A Matter of Control

The CJI has cleared the impression that “judges appoint judges in India” and said the selection process is very democratic. Nonetheless, the executive has often tried to interfere without much success.

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By Dr Swati Jindal Garg

Judicial independence is the bulwark of our system. It gives life to the words of the Constitution. For any democratic country, it is imperative that the process of appointment of judges remains independent and uninfluenced. Wee Chong Jin, the first chief justice of Singapore, rightly said:

“The qualities that one should look for in a judge are a burning desire to be fair and impartial; the courage to uphold the law and strike down injustice; compassion, coupled with an understanding of human frailties; and lastly, love for the law.”

Of late, there has been a renewed debate over allegations that judges were appointing judges through the collegium system and such a process had resulted in the side-lining of the executive. Nothing could be further from the truth. Judges of district and other lower courts are appointed through a transparent process that includes three stages of exams. A competitive exam, namely PCS (J), is conducted. It is followed by a written test and the qualifying candidates then appear for interviews. This is the final stage for selection of a magistrate/civil judge junior Division. The same process is followed by all the states.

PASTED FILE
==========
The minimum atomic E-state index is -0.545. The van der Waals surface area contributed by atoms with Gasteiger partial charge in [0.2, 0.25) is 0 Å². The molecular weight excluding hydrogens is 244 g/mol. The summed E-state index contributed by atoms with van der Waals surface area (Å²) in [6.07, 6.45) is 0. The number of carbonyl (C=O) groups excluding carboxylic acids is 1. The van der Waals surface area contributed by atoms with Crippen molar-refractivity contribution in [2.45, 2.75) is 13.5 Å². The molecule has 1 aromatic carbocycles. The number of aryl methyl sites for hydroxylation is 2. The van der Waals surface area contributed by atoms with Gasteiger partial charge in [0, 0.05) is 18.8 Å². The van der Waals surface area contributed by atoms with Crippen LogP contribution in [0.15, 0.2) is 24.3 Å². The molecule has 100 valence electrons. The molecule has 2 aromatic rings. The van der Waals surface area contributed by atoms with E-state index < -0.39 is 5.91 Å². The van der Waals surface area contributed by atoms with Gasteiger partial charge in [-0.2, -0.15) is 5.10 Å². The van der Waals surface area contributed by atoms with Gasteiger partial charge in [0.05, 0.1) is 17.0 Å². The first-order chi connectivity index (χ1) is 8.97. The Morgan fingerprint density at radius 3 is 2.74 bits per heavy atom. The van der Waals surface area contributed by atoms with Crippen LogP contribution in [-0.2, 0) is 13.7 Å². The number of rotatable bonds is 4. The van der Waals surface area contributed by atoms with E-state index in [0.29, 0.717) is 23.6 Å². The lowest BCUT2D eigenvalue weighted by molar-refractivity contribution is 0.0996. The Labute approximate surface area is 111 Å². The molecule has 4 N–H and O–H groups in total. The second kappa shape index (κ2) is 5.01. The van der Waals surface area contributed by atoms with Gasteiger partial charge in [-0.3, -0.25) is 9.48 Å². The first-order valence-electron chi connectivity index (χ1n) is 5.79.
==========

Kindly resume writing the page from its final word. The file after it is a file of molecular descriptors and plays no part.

Coming to appointment of higher judicial officers, a similar exam is conducted. Advocates with more than seven years of practice are also appointed from the Bar due to their excellence in practice. Problems, however, arise in the matter of the appointment of senior judges, i.e. judges of the Supreme Court and High Courts.

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The system wherein a group of the seniormost Supreme Court judges headed by the chief justice makes recommendations to the president on the names of those who should be appointed as judges led to the shrinking of the executive’s power in proposing a candidate for judgeship. It also took away the executive’s veto power.

Answering these allegations, CJI NV Ramana negated them by calling them a “widely propagated myth”. While delivering the 5th Late Shri Lavu Venkateswarlu Endowment Lecture at Siddhartha Law College in Vijayawada, CJI Ramana said: “It is nowadays fashionable to reiterate phrases like ‘judges are themselves appointing judges’. I consider this to be one of the widely propagated myths. The fact is that the judiciary is merely one of the many players involved in the process. Many authorities are involved, including the Union Law Ministry, state governments, Governors, High Court Collegia, Intelligence Bureau, and lastly, the topmost executive, who all are designated to examine the suitability of a candidate. I am sad to note that the well-informed also propagate the aforesaid notion as these narratives suit certain sections.”

As per Articles 124(2) and 217 of the Constitution, judges of the Supreme Court and High Courts shall be appointed by the president after consultation with judges of these courts. The word “consultation” is to be read as “concurrence” and if the recommendation given by the Supreme Court judges is not found to be appropriate, the candidature is reconsidered by them and the chief justice at the suggestion of the executive and then either a new candidate is recommended or the previous one is reapproved.